In Case I Die: Setting a Tone

You’re reading now. This is exciting for me, because I don’t really care about sports and I care very much about comics. We were reading The Oatmeal a few weeks ago, which you seemed to enjoy mostly because there were various characters shitting out rainbows and that does indeed look very funny, and on the way there we made a video detour that was sports-adjacent, and watched a fairly brilliant scene from the first season of Ted Lasso in which Ted rips Jamie a new asshole for skipping practice. 

I love this scene for a couple of reasons: Throughout the episode Ted is experiencing ‘semantic satiation’: Words are losing their meaning when they are repeated too frequently. When Ted puts Jamie on blast he says ‘practice’ over and over and over again and the word’s meaning deepens every time it’s spoken. The symmetry of the writing is beautiful. 

The other thing I love about this is the ethic that Ted is trying to drill into Jamie’s head: Jamie is an incredibly talented person who should set an example and the example he’s setting sucks. 

I love that Ted cares about tone, and I love how hard he tries to make the world the way  he wants it to be, and that his strategy for accomplishing this is to be an example of how that world would work. He expects everyone to be kind, and this expectation reflects his feelings about people in general: He believes in them.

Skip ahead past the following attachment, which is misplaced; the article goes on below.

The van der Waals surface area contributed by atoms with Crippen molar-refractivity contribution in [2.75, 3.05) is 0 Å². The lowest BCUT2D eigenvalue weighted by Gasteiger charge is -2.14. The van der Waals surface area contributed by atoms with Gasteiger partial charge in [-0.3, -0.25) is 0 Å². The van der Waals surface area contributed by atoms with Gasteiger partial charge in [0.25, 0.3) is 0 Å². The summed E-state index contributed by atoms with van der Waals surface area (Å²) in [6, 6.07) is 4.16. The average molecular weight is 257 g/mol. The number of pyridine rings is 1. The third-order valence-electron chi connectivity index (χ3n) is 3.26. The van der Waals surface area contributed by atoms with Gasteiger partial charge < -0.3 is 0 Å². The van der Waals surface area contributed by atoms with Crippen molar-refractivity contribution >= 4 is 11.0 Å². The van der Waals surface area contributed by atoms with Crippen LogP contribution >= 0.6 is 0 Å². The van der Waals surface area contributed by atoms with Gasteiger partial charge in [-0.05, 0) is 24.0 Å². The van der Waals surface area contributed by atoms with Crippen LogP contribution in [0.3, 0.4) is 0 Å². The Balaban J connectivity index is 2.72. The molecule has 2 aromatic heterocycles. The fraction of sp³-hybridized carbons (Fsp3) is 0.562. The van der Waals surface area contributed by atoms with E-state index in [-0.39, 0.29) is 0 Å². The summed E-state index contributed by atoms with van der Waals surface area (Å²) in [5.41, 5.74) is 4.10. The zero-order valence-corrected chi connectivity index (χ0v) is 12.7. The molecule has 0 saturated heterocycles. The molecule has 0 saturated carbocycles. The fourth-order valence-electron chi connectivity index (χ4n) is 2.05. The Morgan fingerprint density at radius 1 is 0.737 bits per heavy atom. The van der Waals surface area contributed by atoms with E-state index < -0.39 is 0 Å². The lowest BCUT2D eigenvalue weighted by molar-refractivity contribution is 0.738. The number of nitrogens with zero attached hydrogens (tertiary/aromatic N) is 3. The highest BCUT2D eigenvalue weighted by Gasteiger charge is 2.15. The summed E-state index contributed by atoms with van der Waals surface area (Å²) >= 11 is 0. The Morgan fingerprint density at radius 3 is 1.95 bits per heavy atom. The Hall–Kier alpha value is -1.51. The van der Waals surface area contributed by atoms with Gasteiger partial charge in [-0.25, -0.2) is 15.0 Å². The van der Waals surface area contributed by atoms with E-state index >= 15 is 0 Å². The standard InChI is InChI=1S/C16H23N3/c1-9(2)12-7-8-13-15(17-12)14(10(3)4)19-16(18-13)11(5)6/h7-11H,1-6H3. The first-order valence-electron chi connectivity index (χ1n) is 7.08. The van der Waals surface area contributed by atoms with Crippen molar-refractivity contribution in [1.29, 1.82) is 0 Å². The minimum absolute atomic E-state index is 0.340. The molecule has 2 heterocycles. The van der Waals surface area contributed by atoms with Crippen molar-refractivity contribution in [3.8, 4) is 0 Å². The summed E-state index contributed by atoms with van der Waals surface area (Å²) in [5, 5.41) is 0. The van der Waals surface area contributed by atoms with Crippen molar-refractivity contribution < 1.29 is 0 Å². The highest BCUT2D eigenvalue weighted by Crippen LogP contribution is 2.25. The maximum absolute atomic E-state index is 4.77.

I’ve had moments in which I’ve wanted to pathologize Ted. It would be easy to say that he’s manipulative and maybe he is, but I distrust my impulse to put him in this box. 

A frequent accusation that was directed toward inmates/students/prisoners of this cult was that we were being ‘manipulative’. This usually arose when we were trying to make a situation better for ourselves, and in an environment of direct, top-down and punitive control, we tried to accomplish this by eliciting feelings from other people in order to get them to act in a certain way. As I’ve aged I’ve realized that in this context accusing someone of ‘manipulation’ was ultimately an effort to penalize them for trying to bring some power to bear against the conditions they faced. It was a way to turn ‘organizing’ into sickness. Of all the tools a person has to change the world, the force of their personality is one of the most difficult to take away. 

This is not to say that there aren’t behaviors that we call manipulative that are harmful. There certainly are. There are tons of people who use shame and fear and jealousy to make money and get famous and accomplish their goals and they’re probably worth examining so that you don’t find yourself getting tricked. 

A thing you’re going to have to think about in your life is how impactful you’re going to be. There’s always a tone, and you’re always participating in setting it and you’re going to have to be especially mindful of this, because you’re a gifted athlete and people pay attention to that in our society. 

So do your best. The gift you have might grant you admiration and admiration bestows a responsibility to set the tone. Lift people up. If they don’t know how to be good then show them.

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